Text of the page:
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Latest C-Force CF011C monitor addresses some of the biggest issues plaguing other inexpensive portable monitors (Image source: C-Force)The $200 USD 15.6-inch portable monitor uses a brand new IPS panel with full sRGB coverage and a much brighter backlight than any other external monitor we’ve tested thus far in this price range. We last reviewed a…

Latest C-Force CF011C monitor addresses some of the biggest issues plaguing other inexpensive portable monitors (Image source: C-Force)
Latest C-Force CF011C monitor addresses some of the biggest issues plaguing other inexpensive portable monitors (Image source: C-Force)

The $200 USD 15.6-inch portable monitor uses a brand new IPS panel with full sRGB coverage and a much brighter backlight than any other external monitor we’ve tested thus far in this price range.

We last reviewed a 15.6-inch C-Force portable monitor earlier this year where we found its light weight and ease of use to be of value on flights or temporary offices as a secondary display. Nonetheless, it still suffered from all the drawbacks common on many inexpensive portable monitors including a limited color space, a dim display, slow response times, pulse-width modulation, and poorly calibrated colors.

The latest C-Force monitor, called the CF011C, has been redesigned with even narrower bezels while keeping the same ports and features as the CF011F (sans the MicroSD reader). The more notable updates, however, relate to the panel itself as C-Force has upped the color space (60% to 100% sRGB) and brightness (200 nits to 459 nits) significantly for a much better visual experience. Colors are no longer muted and the brighter backlight helps in brightly lit environments.

Additionally, power consumption hasn’t changed by all that much from the older CF011F despite the improved colors and brightness levels. The minimum and maximum brightness settings demand about 3.2 W and 9.2 W, respectively, compared to 5.8 W and 9.2 W on the CF011F.

One major drawback that remains is the relatively slow black-white and gray-gray response times which makes the CF011C a poor choice for fast-paced games. Gamers will therefore still want to consider spending more on other portable monitors like the Asus MB169B+ where motion blur is minimal.

The C-Force CF011C is now available through the manufacturer’s online store for $199 USD. C-Force sent us a sample unit in order for us to provide the measurements shown below.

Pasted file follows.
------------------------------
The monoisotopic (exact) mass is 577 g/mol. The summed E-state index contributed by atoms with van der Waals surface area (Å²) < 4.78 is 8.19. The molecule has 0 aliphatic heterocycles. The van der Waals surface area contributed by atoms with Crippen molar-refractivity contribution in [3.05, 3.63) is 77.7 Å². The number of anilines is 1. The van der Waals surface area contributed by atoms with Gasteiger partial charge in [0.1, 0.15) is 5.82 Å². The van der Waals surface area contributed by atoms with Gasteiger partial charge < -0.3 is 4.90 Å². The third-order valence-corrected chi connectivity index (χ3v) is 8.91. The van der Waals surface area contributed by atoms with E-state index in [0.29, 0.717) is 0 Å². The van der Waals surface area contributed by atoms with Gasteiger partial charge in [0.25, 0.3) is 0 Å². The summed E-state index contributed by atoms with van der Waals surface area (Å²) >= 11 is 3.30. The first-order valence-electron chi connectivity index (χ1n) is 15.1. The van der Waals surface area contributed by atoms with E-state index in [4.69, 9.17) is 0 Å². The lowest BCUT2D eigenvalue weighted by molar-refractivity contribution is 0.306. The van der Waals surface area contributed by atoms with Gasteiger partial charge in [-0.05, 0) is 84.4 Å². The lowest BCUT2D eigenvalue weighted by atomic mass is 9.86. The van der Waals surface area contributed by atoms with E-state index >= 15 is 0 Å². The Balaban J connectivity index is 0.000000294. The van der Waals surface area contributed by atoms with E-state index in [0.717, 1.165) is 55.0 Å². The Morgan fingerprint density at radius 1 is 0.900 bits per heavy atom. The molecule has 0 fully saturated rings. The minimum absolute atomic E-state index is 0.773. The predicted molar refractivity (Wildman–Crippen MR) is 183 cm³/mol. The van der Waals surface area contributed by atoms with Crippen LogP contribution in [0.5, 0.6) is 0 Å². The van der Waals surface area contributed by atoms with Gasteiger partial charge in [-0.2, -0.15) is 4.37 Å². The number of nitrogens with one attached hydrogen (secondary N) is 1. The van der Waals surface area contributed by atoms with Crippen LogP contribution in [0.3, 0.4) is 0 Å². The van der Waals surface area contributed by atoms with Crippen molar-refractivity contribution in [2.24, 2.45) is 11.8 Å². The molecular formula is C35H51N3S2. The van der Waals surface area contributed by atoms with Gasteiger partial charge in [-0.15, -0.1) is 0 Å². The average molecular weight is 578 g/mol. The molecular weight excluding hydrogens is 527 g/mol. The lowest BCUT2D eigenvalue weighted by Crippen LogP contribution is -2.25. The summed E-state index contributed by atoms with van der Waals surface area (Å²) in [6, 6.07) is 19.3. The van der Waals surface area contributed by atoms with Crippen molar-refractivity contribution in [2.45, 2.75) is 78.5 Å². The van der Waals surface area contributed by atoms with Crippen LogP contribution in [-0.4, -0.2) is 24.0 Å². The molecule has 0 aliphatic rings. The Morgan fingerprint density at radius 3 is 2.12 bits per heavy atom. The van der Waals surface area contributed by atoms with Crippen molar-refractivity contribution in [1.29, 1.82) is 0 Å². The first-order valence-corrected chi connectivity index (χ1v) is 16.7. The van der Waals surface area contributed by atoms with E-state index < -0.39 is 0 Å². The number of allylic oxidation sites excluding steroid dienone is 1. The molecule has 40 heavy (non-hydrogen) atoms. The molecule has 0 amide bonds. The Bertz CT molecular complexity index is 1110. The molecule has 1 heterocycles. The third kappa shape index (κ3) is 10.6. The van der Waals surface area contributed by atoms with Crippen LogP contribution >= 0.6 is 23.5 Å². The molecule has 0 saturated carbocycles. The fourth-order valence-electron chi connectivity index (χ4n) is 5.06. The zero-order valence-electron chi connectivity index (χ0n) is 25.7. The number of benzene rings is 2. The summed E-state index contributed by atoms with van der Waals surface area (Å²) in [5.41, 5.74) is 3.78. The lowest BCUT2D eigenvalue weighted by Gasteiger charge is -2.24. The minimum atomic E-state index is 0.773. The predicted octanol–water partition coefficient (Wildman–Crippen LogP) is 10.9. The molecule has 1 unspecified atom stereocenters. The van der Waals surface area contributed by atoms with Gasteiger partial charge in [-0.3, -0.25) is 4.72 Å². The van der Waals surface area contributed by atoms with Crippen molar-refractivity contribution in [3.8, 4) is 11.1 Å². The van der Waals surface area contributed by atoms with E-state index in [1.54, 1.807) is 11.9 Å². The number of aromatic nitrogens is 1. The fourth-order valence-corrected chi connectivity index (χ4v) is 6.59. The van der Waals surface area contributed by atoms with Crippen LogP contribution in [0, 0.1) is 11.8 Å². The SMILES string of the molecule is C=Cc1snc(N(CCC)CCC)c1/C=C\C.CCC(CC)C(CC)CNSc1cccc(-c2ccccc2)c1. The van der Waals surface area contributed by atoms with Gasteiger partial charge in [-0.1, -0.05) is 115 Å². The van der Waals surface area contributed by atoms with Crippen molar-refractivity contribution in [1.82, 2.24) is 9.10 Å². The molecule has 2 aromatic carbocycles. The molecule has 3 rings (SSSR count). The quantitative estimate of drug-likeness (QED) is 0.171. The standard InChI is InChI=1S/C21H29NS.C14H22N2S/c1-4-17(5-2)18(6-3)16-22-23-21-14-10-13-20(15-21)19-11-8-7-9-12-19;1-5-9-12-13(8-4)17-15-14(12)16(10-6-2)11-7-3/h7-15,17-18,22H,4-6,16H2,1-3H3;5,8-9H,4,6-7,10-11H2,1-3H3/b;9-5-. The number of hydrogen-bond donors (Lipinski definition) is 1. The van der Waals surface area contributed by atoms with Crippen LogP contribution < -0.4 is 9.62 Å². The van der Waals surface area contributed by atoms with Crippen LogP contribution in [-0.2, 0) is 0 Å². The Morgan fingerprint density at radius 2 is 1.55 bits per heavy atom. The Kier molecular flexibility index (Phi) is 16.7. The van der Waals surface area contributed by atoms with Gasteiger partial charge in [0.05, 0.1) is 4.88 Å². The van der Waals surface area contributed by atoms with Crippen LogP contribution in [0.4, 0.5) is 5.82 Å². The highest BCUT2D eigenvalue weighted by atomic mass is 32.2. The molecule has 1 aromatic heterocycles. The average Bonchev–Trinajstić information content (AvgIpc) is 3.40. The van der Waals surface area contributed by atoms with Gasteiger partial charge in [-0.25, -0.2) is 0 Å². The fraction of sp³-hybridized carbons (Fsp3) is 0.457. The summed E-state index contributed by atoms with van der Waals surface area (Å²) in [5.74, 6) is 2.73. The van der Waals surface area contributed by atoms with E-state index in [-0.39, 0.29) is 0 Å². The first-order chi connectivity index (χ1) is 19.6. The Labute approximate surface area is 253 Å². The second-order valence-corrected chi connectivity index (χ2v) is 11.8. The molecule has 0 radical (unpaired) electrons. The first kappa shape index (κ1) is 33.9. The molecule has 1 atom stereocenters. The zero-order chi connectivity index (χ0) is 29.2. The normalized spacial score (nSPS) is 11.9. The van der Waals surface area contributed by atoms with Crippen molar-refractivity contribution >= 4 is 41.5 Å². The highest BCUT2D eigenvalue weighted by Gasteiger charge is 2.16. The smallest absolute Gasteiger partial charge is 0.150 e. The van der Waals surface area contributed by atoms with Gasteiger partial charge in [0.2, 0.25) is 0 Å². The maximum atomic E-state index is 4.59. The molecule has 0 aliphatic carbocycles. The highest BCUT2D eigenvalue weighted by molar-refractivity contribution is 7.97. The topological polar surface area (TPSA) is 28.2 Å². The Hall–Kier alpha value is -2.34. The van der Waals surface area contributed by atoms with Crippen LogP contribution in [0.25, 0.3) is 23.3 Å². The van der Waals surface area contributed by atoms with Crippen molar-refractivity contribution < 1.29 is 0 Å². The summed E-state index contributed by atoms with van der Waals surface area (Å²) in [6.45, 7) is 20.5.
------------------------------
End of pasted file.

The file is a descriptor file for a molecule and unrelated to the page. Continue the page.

Pros Cons
– Portable narrow-bezel design

– Bright display up to 460 nits

– Respectable contrast ratio

– Full sRGB coverage

– HDMI, USB-A, and 2x USB-C ports

– Included 30 W USB-C wall adapter

– Display is decently calibrated out-of-the-box

– No pulse-width modulation
– Screen and plastic design are easily damaged

– Slow black-white and gray-gray response times

– No more MicroSD reader

– Weak integrated speakers

– No touchscreen support

– Connecting a smartphone will require two USB-C cables (one for power, one for data)
C-Force CF011C

SGT1560, , 15.6, 1920×1080
AirTab Portable Monitor 15.6-inch

15.6, 1920×1080
C-Force CF011S

RTK2A3B, , 15.6, 1920×1080
Auzai ME16Z01 Portable Monitor

15.6, 1920×1080
Lepow Type-C Portable Monitor X0025I0D4P

15.6, 1920×1080
Response Time Grey 50% / Grey 80% *

46.8 (22, 24.8)

36 (18, 18)

41.2 (20.4, 20.8)

38.8 (20.8, 18)

30.8 (16.8, 14)

Response Time Black / White *

36.4 (19.6, 16.8)

31.2 (19.6, 11.6)

40.8 (26.8, 14)

25.2 (16, 9.2)

23.6 (12.4, 11.2)

PWM Frequency

1042 (20)

1000 (99)

201.6 (23)

1000 (23)

Brightness middle

458.8

206.5

205

300.7

193.9

Brightness

445

198

193

267

192

Brightness Distribution

86

88

88

77

88

Black Level *

0.45

0.33

0.25

0.66

0.75

Contrast

1020

626

820

456

259

Colorchecker DeltaE2000 *

3.03

4.25

8.01

10.26

6.66

Colorchecker DeltaE2000 max. *

6.97

18.11

19.93

22.93

18.75

Colorchecker DeltaE2000 calibrated *

2.97

4.08

4.3

5.05

3.83

Greyscale DeltaE2000 *

1.5

3.1

8.3

9.5

7.6

Gamma

2.15 102%

2.31 95%

2.1 105%

1.51 146%

2.04 108%

CCT

6370 102%

6994 93%

6106 106%

8200 79%

8567 76%

Color Space (Percent of AdobeRGB 1998)

60

38.7

38.7

45.8

39.3

Color Space (Percent of sRGB)

91.6

60.8

59.8

71.5

61.8

* … smaller is better

(Source: C-Force)
(Source: C-Force)

Allen Ngo, 2020-10-16 (Update: 2020-10-15)

Allen Ngo

After graduating with a B.S. in environmental hydrodynamics from the University of California, I studied reactor physics to become licensed by the U.S. NRC to operate nuclear reactors. There’s a striking level of appreciation you gain for everyday consumer electronics after working with modern nuclear reactivity systems astonishingly powered by computers from the 80s. When I’m not managing day-to-day activities and US review articles on Notebookcheck, you can catch me following the eSports scene and the latest gaming news.









































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